The winter Timpanogos, wisped by clouds, create the dramatic backdrop for Clark Bronson’s watercolor illustration of a mountain lion atop a beautifully rendered sinewy twist of dead pine, freshly dusted in snow. His gaze is both focused and relaxed, regal and ready. The cougar’s rich coloration: cream, honey, chestnut, and black stands out against the snow-covered landscape even as it blends with it. Bronson has masterfully taken the palette of his subject and echoed it in the bark and shadows of the tree branch; the rocks and horizontal striations of the Timpanogos. The sky, though, is a contrast. It’s a color on the opposite side of the color wheel from the golden fur, a pale aqua that works to amplify and offset the colors of the cat as well as the landscape from which he springs.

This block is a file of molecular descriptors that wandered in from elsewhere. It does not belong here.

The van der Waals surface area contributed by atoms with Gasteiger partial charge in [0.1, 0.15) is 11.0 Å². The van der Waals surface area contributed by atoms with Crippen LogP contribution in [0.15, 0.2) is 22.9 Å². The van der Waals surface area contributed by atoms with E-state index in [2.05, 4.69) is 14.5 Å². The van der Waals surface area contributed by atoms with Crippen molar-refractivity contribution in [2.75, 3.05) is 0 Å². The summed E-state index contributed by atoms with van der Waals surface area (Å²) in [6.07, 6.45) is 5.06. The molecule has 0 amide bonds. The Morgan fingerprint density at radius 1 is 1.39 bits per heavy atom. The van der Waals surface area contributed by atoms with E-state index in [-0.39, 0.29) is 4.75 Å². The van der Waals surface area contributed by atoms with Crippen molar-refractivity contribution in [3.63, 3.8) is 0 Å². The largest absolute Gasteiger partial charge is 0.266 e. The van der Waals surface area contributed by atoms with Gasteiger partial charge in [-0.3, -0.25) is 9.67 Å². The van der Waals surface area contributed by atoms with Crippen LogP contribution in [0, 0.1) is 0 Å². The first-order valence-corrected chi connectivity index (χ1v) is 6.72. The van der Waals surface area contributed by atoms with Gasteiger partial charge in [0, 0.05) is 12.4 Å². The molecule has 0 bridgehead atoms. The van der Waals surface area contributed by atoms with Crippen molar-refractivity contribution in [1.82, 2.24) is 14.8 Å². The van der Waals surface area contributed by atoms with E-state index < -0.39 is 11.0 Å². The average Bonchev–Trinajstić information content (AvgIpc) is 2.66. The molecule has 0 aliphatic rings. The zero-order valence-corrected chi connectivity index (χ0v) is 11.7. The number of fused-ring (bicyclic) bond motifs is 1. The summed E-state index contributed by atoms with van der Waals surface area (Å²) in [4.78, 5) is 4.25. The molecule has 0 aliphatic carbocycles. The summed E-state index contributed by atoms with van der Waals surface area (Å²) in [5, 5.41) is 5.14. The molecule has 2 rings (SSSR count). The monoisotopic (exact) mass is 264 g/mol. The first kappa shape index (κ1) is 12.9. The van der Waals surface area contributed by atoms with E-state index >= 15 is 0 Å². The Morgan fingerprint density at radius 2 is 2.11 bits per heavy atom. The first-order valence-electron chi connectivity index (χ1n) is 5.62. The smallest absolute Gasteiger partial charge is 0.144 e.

Born in 1939 and raised in Kamas, Utah, Clark Bronson became one of the country’s most renowned wildlife artists. Bronson’s love of wildlife began early— his father was a game warden, and growing up in Summit County gave him plentiful exposure to the natural world. He started landing illustration contracts for Utah Fish and Game Magazine while still a teenager. Throughout the 1960s his work was in high demand, winning national awards and acclaim. He was the illustrator for two best-selling books: Album of North American Wild Animals and Album of North American Birds. At age 30 Bronson turned his focus to bronze sculpture. His work was collected by Winthrop Rockefeller and former President George H.W. Bush, among many others. You can also find a Clark Bronson bronze elk in the Summit County Courthouse.